Posts Tagged Chronic

Loneliness vs. Solitude and the Quiet Spaces In Between

Edward Hopper Painting

Since I was diagnosed with RA, I have been more understanding with myself and my own body. This often means that rather than staying out, or going to get a post-work happy hour, or making social commitments back-to-back like I was so used to doing, I make more time for me to just relax.

I cherish this time to myself to read a book or take a bath or catch up on a TV show that no one else cares to watch (Glee!). This time is beautiful solitude.

But there are times, when having to turn down plans because I’m too tired, or just adding up all that solitude turns into something else. Suddenly, I’m not basking in the self-indulgence of my “me” time, I’m agitated and wishing someone was there with me, or that I was anywhere else.

I came across this article in Psychology Today, 10 Quotations and Reflections on Loneliness, that really rang true for me.

In case you don’t follow the link, here’s one quote to leave you with:

“Solitude is fine but you need someone to tell that solitude is fine.” —Honoré de Balzac

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Positive Thinking is Positively Powerful

I went to a luncheon/talk today that focused on meditation as a powerful healing tool. The speaker talked about the way meditation can actually force real changes in your brain and body. The concept of neuroplasticity (literally, the idea that brains are more malleable than we had imagined) is growing.  For more on this, check out this NPR story.

I have to admit, I don’t do meditation (though maybe I’ll try now…). I find it difficult to sit still and really turn my brain off. I do however do yoga, which I feel like I get a lot of calmness, flexibility and strength out of.

The speaker today shared some “tools” for engaging in a more positive, calm brain state, or, as she put it, a para-sympathetic brain state. I’ll share my two favorite tools:

The first is simple. When you’re worried about the future, as in, Oh my god, what does RA mean for my life? Will I be disabled?, tell yourself, “This is going to be better than you could ever imagine.” Worried about giving a speech? This is going to be better than you could ever imagine. Concerned about an upcoming doctor’s appointment? This is going to be better than you could ever imagine. I think you get the point…

The second tool came from an audience member. He was an older man, and he said that throughout his life, he’d always prided himself on his ability to solve problems. He said he’d recently gone to a counselor with a problem that he was having a lot of trouble solving. He told us that the counselor changed his entire perspective and fixed the problem with some very simple advice: “Approach this not as a problem, but as an adventure.” With that, the man said he could stop worrying about something that couldn’t be “fixed,” and could start focusing on living again.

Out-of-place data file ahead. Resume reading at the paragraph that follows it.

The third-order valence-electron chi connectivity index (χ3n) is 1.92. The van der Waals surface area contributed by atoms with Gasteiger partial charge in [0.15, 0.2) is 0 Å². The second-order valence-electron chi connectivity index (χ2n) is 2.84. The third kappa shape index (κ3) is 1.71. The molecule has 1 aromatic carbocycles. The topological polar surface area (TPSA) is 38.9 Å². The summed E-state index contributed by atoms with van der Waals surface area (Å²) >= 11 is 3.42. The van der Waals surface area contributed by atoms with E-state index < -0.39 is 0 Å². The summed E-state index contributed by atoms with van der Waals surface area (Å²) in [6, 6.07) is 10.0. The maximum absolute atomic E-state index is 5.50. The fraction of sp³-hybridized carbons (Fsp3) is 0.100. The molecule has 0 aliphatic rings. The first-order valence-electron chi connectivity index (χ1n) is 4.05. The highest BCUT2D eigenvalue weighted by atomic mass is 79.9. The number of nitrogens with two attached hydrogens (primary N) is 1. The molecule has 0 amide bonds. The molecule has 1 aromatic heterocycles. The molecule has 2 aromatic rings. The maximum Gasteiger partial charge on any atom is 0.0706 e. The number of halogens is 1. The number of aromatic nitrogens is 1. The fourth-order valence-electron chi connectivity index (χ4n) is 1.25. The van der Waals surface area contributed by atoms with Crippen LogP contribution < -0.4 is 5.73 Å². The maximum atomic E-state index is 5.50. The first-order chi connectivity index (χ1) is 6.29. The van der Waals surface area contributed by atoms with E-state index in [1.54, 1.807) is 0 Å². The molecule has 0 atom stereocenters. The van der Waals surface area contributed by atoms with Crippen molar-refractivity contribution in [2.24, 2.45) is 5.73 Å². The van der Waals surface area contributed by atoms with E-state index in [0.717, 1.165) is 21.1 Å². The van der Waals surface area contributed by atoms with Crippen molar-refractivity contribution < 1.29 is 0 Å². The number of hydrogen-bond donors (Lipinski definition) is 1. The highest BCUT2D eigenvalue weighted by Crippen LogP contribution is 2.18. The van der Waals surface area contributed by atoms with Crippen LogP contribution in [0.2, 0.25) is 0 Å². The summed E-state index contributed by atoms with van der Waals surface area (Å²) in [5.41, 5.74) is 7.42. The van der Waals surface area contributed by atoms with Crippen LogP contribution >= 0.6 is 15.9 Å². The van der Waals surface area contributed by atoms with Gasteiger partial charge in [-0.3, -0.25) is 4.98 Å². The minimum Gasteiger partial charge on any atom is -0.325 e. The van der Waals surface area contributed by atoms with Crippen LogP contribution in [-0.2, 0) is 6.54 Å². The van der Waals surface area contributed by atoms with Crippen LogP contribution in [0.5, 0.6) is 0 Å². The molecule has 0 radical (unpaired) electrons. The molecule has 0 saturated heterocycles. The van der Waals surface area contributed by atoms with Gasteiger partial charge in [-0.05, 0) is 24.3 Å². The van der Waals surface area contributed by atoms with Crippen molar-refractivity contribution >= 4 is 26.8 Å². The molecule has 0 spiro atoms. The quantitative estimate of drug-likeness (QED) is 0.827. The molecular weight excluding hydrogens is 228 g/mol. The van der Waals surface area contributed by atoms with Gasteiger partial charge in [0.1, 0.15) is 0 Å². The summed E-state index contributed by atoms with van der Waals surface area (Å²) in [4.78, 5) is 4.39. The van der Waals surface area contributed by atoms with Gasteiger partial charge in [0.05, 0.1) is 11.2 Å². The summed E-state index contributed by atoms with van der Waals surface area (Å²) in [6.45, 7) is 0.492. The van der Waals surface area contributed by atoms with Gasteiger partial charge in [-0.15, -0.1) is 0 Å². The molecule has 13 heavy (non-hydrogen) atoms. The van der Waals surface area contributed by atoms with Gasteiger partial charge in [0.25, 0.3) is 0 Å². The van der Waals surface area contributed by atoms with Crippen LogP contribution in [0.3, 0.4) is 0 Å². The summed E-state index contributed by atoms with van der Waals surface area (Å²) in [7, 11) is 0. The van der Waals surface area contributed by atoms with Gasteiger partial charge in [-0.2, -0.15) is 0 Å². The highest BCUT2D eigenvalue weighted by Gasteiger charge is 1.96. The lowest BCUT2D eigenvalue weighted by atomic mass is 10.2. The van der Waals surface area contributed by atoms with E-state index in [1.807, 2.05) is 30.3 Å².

I think this advice is great. My new mantra: RA is not a problem, it’s an adventure. An adventure that is going to be better than I could ever imagine.

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This Sucks

“It really sucks,” I told my mom, fighting back tears.

“I know. It really does,” she replied.

And that is the epitome of what I feel right now. Two days ago, I felt great. I was sure my meds were doing their magic. Today I’m sore, tired, it hurts to walk, my feet are swollen and my stomach is lurching.

So, yeah, it just sucks.

It sucks to be in pain. It sucks not to have control. It sucks to be young with this disease and heading home while all of your friends go to a concert because your feet hurt, you’re tired, and you can’t drink because of the methotrexate.

It sucks to feel sorry for yourself. It sucks to have people feel sorry for you. It sucks to have people not understand. It sucks to never give yourself a break.

I was going to end this post on a light note. To tell you that despite it sucking, it’s not your whole life. That you aren’t your disease and it doesn’t control you. But here’s the thing, I don’t feel like it tonight. I’m tired, I’m achy, I’m lonely, and I want a moment to wallow in self pity.